Hull’s England midfielder Ryan Mason has announced his retirement from playing after failing to recover from the fractured skull he suffered in January 2017.
The 26-year-old was involved in a sickening clash of heads with Chelsea defender Gary Cahill at Stamford Bridge in January 2017 and has not played since.
«I can confirm that following specialist medical advice I am having to retire from playing professional football,» Mason said in a statement released on Tuesday.
«I have worked tirelessly in order to be able to return to the pitch.
«Unfortunately, having taken expert medical advice I now have no option but to retire due to the risks involved given the nature of my injury.
«I am and always will be eternally grateful for the incredible network of people around me who have helped me to recover from what was a life-threatening injury in January 2017.»
Enfield-born Mason joined Tottenham as a trainee and made his Spurs debut against Dutch club NEC Nijmegen in a UEFA Cup tie in November 2008.
Mason had loan spells at Yeovil, Doncaster, Millwall, Leyton Orient and Swindon before returning to Spurs, where he made 70 appearances and scored four goals.
He was called into the England squad and capped in a 1-1 draw with Italy in Turin in March 2015, when he set up Andros Townsend’s late equaliser.
Mason joined Hull in August 2016, for a fee believed to be around £13million, and made 20 appearances and scored twice for the Tigers.
«I would like to thank everyone at Hull City, especially the doc Mark Waller and all of the medical team for helping me to recover,» said Mason, who also paid tribute to his fiance Rachel and his family.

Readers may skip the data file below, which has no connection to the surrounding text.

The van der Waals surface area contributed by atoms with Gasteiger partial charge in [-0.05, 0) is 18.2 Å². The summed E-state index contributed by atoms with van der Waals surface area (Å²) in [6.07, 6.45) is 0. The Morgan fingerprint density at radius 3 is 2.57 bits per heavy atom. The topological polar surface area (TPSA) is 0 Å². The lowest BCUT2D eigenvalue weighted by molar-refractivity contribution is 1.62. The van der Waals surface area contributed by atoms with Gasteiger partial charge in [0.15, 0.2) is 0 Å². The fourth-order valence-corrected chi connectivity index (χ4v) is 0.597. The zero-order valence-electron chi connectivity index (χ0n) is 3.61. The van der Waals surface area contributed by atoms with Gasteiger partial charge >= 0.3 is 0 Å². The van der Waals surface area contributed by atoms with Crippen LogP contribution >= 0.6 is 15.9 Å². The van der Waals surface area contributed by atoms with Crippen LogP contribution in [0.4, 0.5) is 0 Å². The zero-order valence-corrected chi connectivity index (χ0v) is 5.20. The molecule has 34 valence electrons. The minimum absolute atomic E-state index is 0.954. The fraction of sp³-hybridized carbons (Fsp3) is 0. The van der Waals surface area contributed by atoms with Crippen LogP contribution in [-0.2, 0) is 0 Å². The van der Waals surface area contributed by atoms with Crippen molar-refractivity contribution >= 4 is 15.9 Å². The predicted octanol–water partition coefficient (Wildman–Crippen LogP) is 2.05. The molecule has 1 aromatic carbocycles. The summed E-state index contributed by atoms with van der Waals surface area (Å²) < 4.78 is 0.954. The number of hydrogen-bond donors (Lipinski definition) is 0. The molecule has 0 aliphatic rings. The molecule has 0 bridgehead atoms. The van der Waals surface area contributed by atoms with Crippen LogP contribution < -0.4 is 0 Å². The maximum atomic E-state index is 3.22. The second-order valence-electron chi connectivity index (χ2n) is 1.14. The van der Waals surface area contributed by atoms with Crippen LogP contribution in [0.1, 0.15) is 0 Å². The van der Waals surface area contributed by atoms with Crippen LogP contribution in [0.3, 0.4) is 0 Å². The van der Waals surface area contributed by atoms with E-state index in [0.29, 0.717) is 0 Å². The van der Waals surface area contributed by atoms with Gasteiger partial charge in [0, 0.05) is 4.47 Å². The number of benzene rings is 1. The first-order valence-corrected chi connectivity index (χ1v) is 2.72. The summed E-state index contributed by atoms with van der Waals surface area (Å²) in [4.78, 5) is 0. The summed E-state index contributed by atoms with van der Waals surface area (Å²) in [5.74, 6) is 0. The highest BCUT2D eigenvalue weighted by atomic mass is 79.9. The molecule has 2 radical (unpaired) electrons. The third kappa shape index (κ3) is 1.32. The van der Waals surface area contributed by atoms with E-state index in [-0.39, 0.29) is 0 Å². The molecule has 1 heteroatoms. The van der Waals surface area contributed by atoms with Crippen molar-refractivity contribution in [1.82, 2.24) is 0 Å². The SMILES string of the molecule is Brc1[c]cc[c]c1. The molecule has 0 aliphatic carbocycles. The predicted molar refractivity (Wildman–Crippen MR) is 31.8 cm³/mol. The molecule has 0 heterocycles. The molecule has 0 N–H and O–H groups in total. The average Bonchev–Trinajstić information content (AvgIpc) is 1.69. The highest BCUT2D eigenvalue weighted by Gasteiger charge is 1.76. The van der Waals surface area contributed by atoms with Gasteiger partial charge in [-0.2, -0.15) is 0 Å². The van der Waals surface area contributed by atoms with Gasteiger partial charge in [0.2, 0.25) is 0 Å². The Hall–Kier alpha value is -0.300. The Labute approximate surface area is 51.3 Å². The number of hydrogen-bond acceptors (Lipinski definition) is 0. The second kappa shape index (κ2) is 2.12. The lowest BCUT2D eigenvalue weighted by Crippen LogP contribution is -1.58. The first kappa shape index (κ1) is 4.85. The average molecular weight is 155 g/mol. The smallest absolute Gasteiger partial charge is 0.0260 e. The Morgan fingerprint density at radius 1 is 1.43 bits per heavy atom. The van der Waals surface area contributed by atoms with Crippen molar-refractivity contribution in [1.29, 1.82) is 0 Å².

«Thank you to the chairman and the board for being so patient with my recovery and sticking by me.
«There are too many names to mention when it comes to talking about Tottenham Hotspur but I would like to say a special thank you to John McDermott (head of coaching and playing development), the gaffer (Mauricio Pochettino) and everybody at Spurs for helping me to achieve my dreams.
«I am so proud to have come through the ranks to play for my club, the club I love. To have had the honour of captaining the team fills me with immense pride.
«Finally, representing my country is an honour that nobody can ever take away from me and something that I am so proud to have achieved.
«I’m retiring from the game with my head held high having done everything in my power over these past 13 months to have given myself every opportunity to return to the pitch.
«I feel content knowing that I dedicated my life to be able to play football at the highest level, hard work really does pay off!
«I love the game, I always will and I am excited to see where football will take me next.»
Listen to the #PaperTalk podcast: Scary scenes in Ennis, Mayo don’t like it up ’em, and the college v county conundrum
Subscribe to PaperTalk on iTunes or Soundcloud: here.